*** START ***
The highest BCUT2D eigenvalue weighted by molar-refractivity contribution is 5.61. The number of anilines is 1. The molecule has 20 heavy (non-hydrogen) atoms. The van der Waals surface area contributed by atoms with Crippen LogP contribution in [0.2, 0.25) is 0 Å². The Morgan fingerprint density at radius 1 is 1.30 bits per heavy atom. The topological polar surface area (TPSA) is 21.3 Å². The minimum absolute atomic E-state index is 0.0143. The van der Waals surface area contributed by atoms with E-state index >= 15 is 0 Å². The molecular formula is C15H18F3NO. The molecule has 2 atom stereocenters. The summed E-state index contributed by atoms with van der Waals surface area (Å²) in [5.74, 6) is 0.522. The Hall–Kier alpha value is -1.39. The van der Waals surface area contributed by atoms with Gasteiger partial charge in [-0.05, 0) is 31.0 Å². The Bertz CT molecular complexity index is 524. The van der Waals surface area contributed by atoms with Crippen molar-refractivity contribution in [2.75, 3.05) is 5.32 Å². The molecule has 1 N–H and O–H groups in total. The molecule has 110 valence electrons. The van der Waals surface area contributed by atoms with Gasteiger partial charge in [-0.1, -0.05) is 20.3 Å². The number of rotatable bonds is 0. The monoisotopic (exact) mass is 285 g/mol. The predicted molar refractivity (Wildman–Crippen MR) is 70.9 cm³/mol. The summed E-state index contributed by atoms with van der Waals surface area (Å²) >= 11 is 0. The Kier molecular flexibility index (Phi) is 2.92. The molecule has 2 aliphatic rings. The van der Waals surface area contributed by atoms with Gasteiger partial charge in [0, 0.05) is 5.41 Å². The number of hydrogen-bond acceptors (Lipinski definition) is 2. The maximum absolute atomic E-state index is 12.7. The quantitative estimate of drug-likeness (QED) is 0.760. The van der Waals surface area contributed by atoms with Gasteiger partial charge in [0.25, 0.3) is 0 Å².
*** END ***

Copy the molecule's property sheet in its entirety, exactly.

The highest BCUT2D eigenvalue weighted by molar-refractivity contribution is 5.61. The number of anilines is 1. The molecule has 20 heavy (non-hydrogen) atoms. The van der Waals surface area contributed by atoms with Crippen LogP contribution in [0.2, 0.25) is 0 Å². The Morgan fingerprint density at radius 1 is 1.30 bits per heavy atom. The topological polar surface area (TPSA) is 21.3 Å². The minimum absolute atomic E-state index is 0.0143. The van der Waals surface area contributed by atoms with E-state index >= 15 is 0 Å². The molecular formula is C15H18F3NO. The molecule has 2 atom stereocenters. The summed E-state index contributed by atoms with van der Waals surface area (Å²) in [5.74, 6) is 0.522. The Hall–Kier alpha value is -1.39. The van der Waals surface area contributed by atoms with Gasteiger partial charge in [-0.05, 0) is 31.0 Å². The Bertz CT molecular complexity index is 524. The van der Waals surface area contributed by atoms with Crippen molar-refractivity contribution in [2.75, 3.05) is 5.32 Å². The molecule has 1 N–H and O–H groups in total. The molecule has 110 valence electrons. The van der Waals surface area contributed by atoms with Gasteiger partial charge in [-0.1, -0.05) is 20.3 Å². The number of rotatable bonds is 0. The monoisotopic (exact) mass is 285 g/mol. The predicted molar refractivity (Wildman–Crippen MR) is 70.9 cm³/mol. The summed E-state index contributed by atoms with van der Waals surface area (Å²) >= 11 is 0. The Kier molecular flexibility index (Phi) is 2.92. The molecule has 2 aliphatic rings. The van der Waals surface area contributed by atoms with Gasteiger partial charge in [0, 0.05) is 5.41 Å². The number of hydrogen-bond acceptors (Lipinski definition) is 2. The maximum absolute atomic E-state index is 12.7. The quantitative estimate of drug-likeness (QED) is 0.760. The van der Waals surface area contributed by atoms with Gasteiger partial charge in [0.25, 0.3) is 0 Å².